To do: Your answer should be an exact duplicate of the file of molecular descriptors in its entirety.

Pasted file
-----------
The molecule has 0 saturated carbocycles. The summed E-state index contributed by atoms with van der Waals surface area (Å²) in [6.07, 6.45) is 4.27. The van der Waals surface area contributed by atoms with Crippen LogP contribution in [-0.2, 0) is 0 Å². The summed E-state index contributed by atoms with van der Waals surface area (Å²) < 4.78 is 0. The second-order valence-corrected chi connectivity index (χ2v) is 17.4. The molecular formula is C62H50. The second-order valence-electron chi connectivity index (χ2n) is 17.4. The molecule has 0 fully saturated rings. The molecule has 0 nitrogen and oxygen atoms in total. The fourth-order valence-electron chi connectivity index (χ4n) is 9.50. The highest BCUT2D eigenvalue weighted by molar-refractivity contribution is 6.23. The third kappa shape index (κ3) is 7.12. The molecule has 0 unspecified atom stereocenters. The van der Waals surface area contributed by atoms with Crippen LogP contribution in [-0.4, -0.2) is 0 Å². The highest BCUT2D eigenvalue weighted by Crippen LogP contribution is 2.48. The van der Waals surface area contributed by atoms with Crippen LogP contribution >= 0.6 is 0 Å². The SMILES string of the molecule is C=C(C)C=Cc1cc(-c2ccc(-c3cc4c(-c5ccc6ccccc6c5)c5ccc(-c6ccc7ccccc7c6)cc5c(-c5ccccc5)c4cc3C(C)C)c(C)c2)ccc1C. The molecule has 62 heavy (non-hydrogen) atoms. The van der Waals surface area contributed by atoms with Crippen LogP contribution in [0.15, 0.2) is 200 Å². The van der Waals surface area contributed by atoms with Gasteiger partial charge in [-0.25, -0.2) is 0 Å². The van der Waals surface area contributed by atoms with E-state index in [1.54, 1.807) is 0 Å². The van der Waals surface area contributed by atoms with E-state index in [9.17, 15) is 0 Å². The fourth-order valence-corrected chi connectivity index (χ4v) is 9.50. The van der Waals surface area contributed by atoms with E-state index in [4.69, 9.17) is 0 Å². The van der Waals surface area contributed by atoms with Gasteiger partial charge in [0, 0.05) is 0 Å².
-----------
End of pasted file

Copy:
The molecule has 0 saturated carbocycles. The summed E-state index contributed by atoms with van der Waals surface area (Å²) in [6.07, 6.45) is 4.27. The van der Waals surface area contributed by atoms with Crippen LogP contribution in [-0.2, 0) is 0 Å². The summed E-state index contributed by atoms with van der Waals surface area (Å²) < 4.78 is 0. The second-order valence-corrected chi connectivity index (χ2v) is 17.4. The molecular formula is C62H50. The second-order valence-electron chi connectivity index (χ2n) is 17.4. The molecule has 0 fully saturated rings. The molecule has 0 nitrogen and oxygen atoms in total. The fourth-order valence-electron chi connectivity index (χ4n) is 9.50. The highest BCUT2D eigenvalue weighted by molar-refractivity contribution is 6.23. The third kappa shape index (κ3) is 7.12. The molecule has 0 unspecified atom stereocenters. The van der Waals surface area contributed by atoms with Crippen LogP contribution in [-0.4, -0.2) is 0 Å². The highest BCUT2D eigenvalue weighted by Crippen LogP contribution is 2.48. The van der Waals surface area contributed by atoms with Crippen LogP contribution >= 0.6 is 0 Å². The SMILES string of the molecule is C=C(C)C=Cc1cc(-c2ccc(-c3cc4c(-c5ccc6ccccc6c5)c5ccc(-c6ccc7ccccc7c6)cc5c(-c5ccccc5)c4cc3C(C)C)c(C)c2)ccc1C. The molecule has 62 heavy (non-hydrogen) atoms. The van der Waals surface area contributed by atoms with Crippen LogP contribution in [0.15, 0.2) is 200 Å². The van der Waals surface area contributed by atoms with Gasteiger partial charge in [-0.25, -0.2) is 0 Å². The van der Waals surface area contributed by atoms with E-state index in [1.54, 1.807) is 0 Å². The van der Waals surface area contributed by atoms with E-state index in [9.17, 15) is 0 Å². The fourth-order valence-corrected chi connectivity index (χ4v) is 9.50. The van der Waals surface area contributed by atoms with E-state index in [4.69, 9.17) is 0 Å². The van der Waals surface area contributed by atoms with Gasteiger partial charge in [0, 0.05) is 0 Å².